The Time magazine cover depicts Juscelino Kubitschek, the president under whose mandate Brasilia was built. The second image was published in 2011, during the presidency of Lula da Silva, and is quite self-explanatory. It’s called Evidências de uma farsa (Evidences of a Farce).
In this sweeping criticism of the modern project, which is symbolized so well by architecture and urban planning, three other artists refer to Oscar Niemeyer as an iconic figure who, for better or for worse, encapsulated modernist progress, the shoddy quality of the promises of the modern, and the extent—particularly in architecture—to which high-voltage poetic design was based on absolutely archaic working relations.
In 1994, the first artist, Rosangela Rennó, assembled a series of photographs called Immemorial, which brought together photos of all of the workers who died during the construction of Brasília.
I draw your particular attention to the title, which somewhat ironically places the work alongside the monuments that recall the illustrious dead, those killed in combat, our special, memorable deceased. Immemorial as well is the duration of the precarious and violent working relations that Cildo Meireles once called “the holocaust of the invisible.” Clara Ianni, in a video entitled Forma Livre (Free Form), returns to two interviews—one by Lucio Costa and the other by Oscar Niemeyer—in order to examine the same topic: the matter of the workers killed during the building of the city. Lais Myrrha, in Projeto Gameleira 1971, also sheds light on a fatal accident that occurred during the construction of a Niemeyer project, this time in Belo Horizonte. The same model was also explored by filmmakers during Brasília’s first years, as in Joaquim Pedro de Andrade’s 1966 film Brasília: contradições de uma cidade nova (Brasilia: Contradictions of a New City), and Vladimir Carvalho’s Conterrâneos velhos de guerra (Old War Compatriots).
All of these artists accompany the critical revision of “modernity Brazilian style,” that is, of the future that was going to be left to us by progress. Currently being exhibited at the Videobrasil Galpão is Nada levarei quando morrer, aqueles que me devem cobrarei no inferno (I will take nothing with me when I die; I will collect from those who owe me in Hell), a project which also points towards our future as opposed to our enormous debt from the past. This exhibition employs the poetics of various artists in order to give faces to the victims of the progress that has brought us here and that seeks to take us from here to wherever it is we are going. That image of an unbridled progress, running over both ourselves and our precious past—or, rather, the few precious bits of the past that are left—is well documented in the work of Virginia de Medeiros. Her 2018 video, Cais do Corpo, records the final moments of a red-light neighborhood in Rio de Janeiro, just after it was submitted to a process of re-urbanization—which, as usual, entailed gentrification and the expulsion of the inhabitants and users of the area amid the resurgence of a discourse about “progress” and “revitalization.” In addition to the narratives and forms of life that disappeared, other human matter also disappeared there in the midst of the reshaping of an extremely rich archaeological site, the Cais do Valongo, which at one time was the main port of entry for slaves into Brazil. I say it “disappeared” because very little was excavated, very little was researched, and the museum that is dedicated to the subject, the product of a private, individual initiative, is threatened with closure due to lack of visitors. This museum is fundamental for the history of Rio de Janeiro and of Brazil, yet in spite of this fact (but not surprisingly) it receives less support than the recently-built Rio Museum of Art and the Museum of Tomorrow—a highly suggestive name—both of which were opened within the context of the regenerating of the area. The archaeological site has been left buried under the restructured square.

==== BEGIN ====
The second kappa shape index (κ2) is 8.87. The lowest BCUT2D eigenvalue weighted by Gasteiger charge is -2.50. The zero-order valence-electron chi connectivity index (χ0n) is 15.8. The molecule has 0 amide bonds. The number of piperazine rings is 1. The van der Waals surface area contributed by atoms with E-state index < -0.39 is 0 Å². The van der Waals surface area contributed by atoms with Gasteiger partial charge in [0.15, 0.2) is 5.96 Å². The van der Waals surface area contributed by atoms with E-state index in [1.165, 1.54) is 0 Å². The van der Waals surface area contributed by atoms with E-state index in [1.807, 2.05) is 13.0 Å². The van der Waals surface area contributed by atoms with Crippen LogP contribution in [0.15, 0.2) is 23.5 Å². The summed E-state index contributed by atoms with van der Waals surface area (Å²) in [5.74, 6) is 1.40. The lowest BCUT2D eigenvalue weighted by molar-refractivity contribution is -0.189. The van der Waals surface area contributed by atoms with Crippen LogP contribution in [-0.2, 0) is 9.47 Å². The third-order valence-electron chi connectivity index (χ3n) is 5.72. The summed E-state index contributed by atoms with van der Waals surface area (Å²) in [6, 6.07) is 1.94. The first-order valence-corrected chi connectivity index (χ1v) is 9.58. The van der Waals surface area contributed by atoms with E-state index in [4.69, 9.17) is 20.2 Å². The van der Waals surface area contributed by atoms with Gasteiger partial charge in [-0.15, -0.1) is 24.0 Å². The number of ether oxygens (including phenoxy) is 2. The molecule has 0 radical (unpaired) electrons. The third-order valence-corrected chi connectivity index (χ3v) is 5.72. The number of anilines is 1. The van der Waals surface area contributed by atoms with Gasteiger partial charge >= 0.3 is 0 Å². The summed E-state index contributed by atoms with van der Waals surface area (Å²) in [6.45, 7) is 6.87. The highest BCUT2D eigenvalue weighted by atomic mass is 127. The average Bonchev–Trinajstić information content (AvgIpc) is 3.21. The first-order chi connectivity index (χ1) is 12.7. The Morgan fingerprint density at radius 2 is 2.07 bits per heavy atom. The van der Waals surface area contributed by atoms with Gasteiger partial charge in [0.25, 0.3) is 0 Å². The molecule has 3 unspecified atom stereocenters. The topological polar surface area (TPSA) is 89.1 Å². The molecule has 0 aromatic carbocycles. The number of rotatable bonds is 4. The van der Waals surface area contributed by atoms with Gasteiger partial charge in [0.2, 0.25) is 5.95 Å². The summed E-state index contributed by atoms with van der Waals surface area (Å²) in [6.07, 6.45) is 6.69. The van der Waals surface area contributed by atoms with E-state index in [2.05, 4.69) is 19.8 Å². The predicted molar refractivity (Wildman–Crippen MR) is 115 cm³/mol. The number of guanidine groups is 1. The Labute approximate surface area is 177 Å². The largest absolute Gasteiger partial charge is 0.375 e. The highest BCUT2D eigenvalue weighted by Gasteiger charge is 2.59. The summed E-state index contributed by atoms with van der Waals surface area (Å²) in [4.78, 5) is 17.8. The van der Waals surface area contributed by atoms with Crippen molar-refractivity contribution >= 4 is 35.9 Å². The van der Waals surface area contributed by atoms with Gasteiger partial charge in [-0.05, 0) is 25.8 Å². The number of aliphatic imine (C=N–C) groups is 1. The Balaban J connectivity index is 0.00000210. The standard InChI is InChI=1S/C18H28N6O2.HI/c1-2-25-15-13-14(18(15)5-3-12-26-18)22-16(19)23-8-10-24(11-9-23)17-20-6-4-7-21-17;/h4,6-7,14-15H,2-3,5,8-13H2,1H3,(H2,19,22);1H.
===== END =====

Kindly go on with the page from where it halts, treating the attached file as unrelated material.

Such is the future that haunts us and sometimes threatens us. But there’s also a stimulating, exciting future, which is the future of the Sesc_Videobrasil Festival of Contemporary Art. We inaugurated the 20th edition of the festival this past October 2017, celebrating 34 years of its existence.
Thus we remain caught between these possibilities of a future. To conclude, I’d like to mention something that occasionally comes back to me and that may serve to temper our reflections on possible futures. What I see now, not without a certain frustration, is a progressive emptying out of artistic discourse—and by this I don’t mean only the discourse of artists, but all of the discourses that surround and shape the artistic field. What I notice is a progressive irrelevance of the art field, at a time when our cultural context inflicts successive defeats upon it and on its ambition to provide relevant (or even desirable) symbolic experiences in the way that other fields of culture provide the acquisition of symbolic capital in a more efficient and ultimately more gratifying manner. That is, to put it more succinctly, in the most immediate sense the future today means taking action against the narrowing of the horizon, taking action in order to preserve some prospects for the future, however precarious or painfull that process may be.
Thank you very much, and NO FEAR!